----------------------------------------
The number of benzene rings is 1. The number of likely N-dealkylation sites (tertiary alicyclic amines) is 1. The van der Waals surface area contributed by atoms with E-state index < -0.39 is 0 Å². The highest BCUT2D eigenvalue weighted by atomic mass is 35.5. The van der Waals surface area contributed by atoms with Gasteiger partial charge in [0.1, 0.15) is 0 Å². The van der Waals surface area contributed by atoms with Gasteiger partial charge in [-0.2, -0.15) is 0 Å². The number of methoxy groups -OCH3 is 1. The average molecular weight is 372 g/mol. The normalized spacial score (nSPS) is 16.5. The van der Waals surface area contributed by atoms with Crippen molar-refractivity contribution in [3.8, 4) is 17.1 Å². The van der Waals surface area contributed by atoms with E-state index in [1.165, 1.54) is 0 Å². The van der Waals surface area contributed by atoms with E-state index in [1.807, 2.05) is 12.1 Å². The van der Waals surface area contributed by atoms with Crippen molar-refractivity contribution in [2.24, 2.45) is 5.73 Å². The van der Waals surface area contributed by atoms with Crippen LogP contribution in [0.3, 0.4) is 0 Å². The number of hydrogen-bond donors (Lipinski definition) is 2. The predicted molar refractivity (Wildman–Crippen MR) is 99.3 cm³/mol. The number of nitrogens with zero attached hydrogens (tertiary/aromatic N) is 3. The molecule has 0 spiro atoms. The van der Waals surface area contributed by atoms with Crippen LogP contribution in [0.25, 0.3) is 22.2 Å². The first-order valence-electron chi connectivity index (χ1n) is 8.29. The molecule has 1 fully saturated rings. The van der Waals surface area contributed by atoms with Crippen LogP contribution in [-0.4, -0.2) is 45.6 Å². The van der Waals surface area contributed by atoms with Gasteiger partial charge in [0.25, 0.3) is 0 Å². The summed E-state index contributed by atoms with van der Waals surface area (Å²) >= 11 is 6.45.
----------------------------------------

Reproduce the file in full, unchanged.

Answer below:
The number of benzene rings is 1. The number of likely N-dealkylation sites (tertiary alicyclic amines) is 1. The van der Waals surface area contributed by atoms with E-state index < -0.39 is 0 Å². The highest BCUT2D eigenvalue weighted by atomic mass is 35.5. The van der Waals surface area contributed by atoms with Gasteiger partial charge in [0.1, 0.15) is 0 Å². The van der Waals surface area contributed by atoms with Gasteiger partial charge in [-0.2, -0.15) is 0 Å². The number of methoxy groups -OCH3 is 1. The average molecular weight is 372 g/mol. The normalized spacial score (nSPS) is 16.5. The van der Waals surface area contributed by atoms with Crippen molar-refractivity contribution in [3.8, 4) is 17.1 Å². The van der Waals surface area contributed by atoms with E-state index in [1.165, 1.54) is 0 Å². The van der Waals surface area contributed by atoms with E-state index in [1.807, 2.05) is 12.1 Å². The van der Waals surface area contributed by atoms with Crippen molar-refractivity contribution in [2.24, 2.45) is 5.73 Å². The van der Waals surface area contributed by atoms with Crippen LogP contribution in [0.3, 0.4) is 0 Å². The number of hydrogen-bond donors (Lipinski definition) is 2. The predicted molar refractivity (Wildman–Crippen MR) is 99.3 cm³/mol. The number of nitrogens with zero attached hydrogens (tertiary/aromatic N) is 3. The molecule has 0 spiro atoms. The van der Waals surface area contributed by atoms with Crippen LogP contribution in [0.25, 0.3) is 22.2 Å². The first-order valence-electron chi connectivity index (χ1n) is 8.29. The molecule has 1 fully saturated rings. The van der Waals surface area contributed by atoms with Crippen LogP contribution in [-0.4, -0.2) is 45.6 Å². The van der Waals surface area contributed by atoms with Gasteiger partial charge in [0.25, 0.3) is 0 Å². The summed E-state index contributed by atoms with van der Waals surface area (Å²) >= 11 is 6.45.